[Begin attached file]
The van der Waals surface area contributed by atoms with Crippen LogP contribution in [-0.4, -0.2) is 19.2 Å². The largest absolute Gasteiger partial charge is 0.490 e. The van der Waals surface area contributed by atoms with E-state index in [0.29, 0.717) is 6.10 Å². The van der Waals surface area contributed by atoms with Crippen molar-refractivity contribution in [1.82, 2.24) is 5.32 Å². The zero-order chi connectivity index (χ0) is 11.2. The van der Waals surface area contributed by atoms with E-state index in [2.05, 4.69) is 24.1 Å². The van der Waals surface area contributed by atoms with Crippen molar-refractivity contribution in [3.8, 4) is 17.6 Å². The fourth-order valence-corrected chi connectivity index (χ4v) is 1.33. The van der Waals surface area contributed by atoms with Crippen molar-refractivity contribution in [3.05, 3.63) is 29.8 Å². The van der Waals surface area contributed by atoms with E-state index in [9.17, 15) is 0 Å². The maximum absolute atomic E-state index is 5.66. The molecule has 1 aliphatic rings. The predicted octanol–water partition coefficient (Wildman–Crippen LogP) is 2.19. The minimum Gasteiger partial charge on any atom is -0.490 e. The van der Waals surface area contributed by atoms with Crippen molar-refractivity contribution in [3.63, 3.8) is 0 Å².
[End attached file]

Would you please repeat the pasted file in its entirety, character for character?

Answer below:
The van der Waals surface area contributed by atoms with Crippen LogP contribution in [-0.4, -0.2) is 19.2 Å². The largest absolute Gasteiger partial charge is 0.490 e. The van der Waals surface area contributed by atoms with E-state index in [0.29, 0.717) is 6.10 Å². The van der Waals surface area contributed by atoms with Crippen molar-refractivity contribution in [1.82, 2.24) is 5.32 Å². The zero-order chi connectivity index (χ0) is 11.2. The van der Waals surface area contributed by atoms with E-state index in [2.05, 4.69) is 24.1 Å². The van der Waals surface area contributed by atoms with Crippen molar-refractivity contribution in [3.8, 4) is 17.6 Å². The fourth-order valence-corrected chi connectivity index (χ4v) is 1.33. The van der Waals surface area contributed by atoms with Crippen molar-refractivity contribution in [3.05, 3.63) is 29.8 Å². The van der Waals surface area contributed by atoms with E-state index in [9.17, 15) is 0 Å². The maximum absolute atomic E-state index is 5.66. The molecule has 1 aliphatic rings. The predicted octanol–water partition coefficient (Wildman–Crippen LogP) is 2.19. The minimum Gasteiger partial charge on any atom is -0.490 e. The van der Waals surface area contributed by atoms with Crippen molar-refractivity contribution in [3.63, 3.8) is 0 Å².